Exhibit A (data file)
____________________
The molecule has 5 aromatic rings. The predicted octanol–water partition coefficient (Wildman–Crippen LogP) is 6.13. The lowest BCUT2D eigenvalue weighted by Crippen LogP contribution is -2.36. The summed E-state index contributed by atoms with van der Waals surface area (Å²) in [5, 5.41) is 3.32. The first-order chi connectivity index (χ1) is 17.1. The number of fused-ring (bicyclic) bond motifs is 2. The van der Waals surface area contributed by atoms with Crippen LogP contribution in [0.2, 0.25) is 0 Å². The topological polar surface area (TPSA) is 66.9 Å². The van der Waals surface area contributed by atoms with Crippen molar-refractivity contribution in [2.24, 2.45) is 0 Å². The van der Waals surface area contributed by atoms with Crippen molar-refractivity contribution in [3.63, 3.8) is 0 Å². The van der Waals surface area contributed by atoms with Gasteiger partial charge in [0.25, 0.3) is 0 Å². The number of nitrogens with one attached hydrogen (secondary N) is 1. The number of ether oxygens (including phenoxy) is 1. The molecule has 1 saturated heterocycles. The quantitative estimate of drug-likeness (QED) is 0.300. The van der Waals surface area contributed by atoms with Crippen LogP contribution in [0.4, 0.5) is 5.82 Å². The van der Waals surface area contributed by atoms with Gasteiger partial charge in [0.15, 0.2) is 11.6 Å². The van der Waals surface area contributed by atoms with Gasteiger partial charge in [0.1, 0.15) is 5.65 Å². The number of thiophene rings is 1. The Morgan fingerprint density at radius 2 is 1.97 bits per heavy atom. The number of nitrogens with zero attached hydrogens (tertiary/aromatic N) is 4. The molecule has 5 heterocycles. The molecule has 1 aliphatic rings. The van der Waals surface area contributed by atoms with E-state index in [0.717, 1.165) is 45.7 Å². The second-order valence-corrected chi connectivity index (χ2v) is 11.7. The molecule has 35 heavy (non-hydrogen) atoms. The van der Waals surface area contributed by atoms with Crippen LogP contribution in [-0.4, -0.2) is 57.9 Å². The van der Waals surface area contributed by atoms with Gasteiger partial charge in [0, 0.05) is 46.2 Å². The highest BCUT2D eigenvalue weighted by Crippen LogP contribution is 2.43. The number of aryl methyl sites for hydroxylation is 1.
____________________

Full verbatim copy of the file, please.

The molecule has 5 aromatic rings. The predicted octanol–water partition coefficient (Wildman–Crippen LogP) is 6.13. The lowest BCUT2D eigenvalue weighted by Crippen LogP contribution is -2.36. The summed E-state index contributed by atoms with van der Waals surface area (Å²) in [5, 5.41) is 3.32. The first-order chi connectivity index (χ1) is 17.1. The number of fused-ring (bicyclic) bond motifs is 2. The van der Waals surface area contributed by atoms with Crippen LogP contribution in [0.2, 0.25) is 0 Å². The topological polar surface area (TPSA) is 66.9 Å². The van der Waals surface area contributed by atoms with Crippen molar-refractivity contribution in [2.24, 2.45) is 0 Å². The van der Waals surface area contributed by atoms with Crippen molar-refractivity contribution in [3.63, 3.8) is 0 Å². The van der Waals surface area contributed by atoms with Gasteiger partial charge in [0.25, 0.3) is 0 Å². The number of nitrogens with one attached hydrogen (secondary N) is 1. The number of ether oxygens (including phenoxy) is 1. The molecule has 1 saturated heterocycles. The quantitative estimate of drug-likeness (QED) is 0.300. The van der Waals surface area contributed by atoms with Crippen LogP contribution in [0.4, 0.5) is 5.82 Å². The van der Waals surface area contributed by atoms with Gasteiger partial charge in [0.15, 0.2) is 11.6 Å². The van der Waals surface area contributed by atoms with Gasteiger partial charge in [0.1, 0.15) is 5.65 Å². The number of thiophene rings is 1. The Morgan fingerprint density at radius 2 is 1.97 bits per heavy atom. The number of nitrogens with zero attached hydrogens (tertiary/aromatic N) is 4. The molecule has 5 heterocycles. The molecule has 1 aliphatic rings. The van der Waals surface area contributed by atoms with E-state index in [0.717, 1.165) is 45.7 Å². The second-order valence-corrected chi connectivity index (χ2v) is 11.7. The molecule has 35 heavy (non-hydrogen) atoms. The van der Waals surface area contributed by atoms with Crippen LogP contribution in [-0.4, -0.2) is 57.9 Å². The van der Waals surface area contributed by atoms with Gasteiger partial charge in [0, 0.05) is 46.2 Å². The highest BCUT2D eigenvalue weighted by Crippen LogP contribution is 2.43. The number of aryl methyl sites for hydroxylation is 1.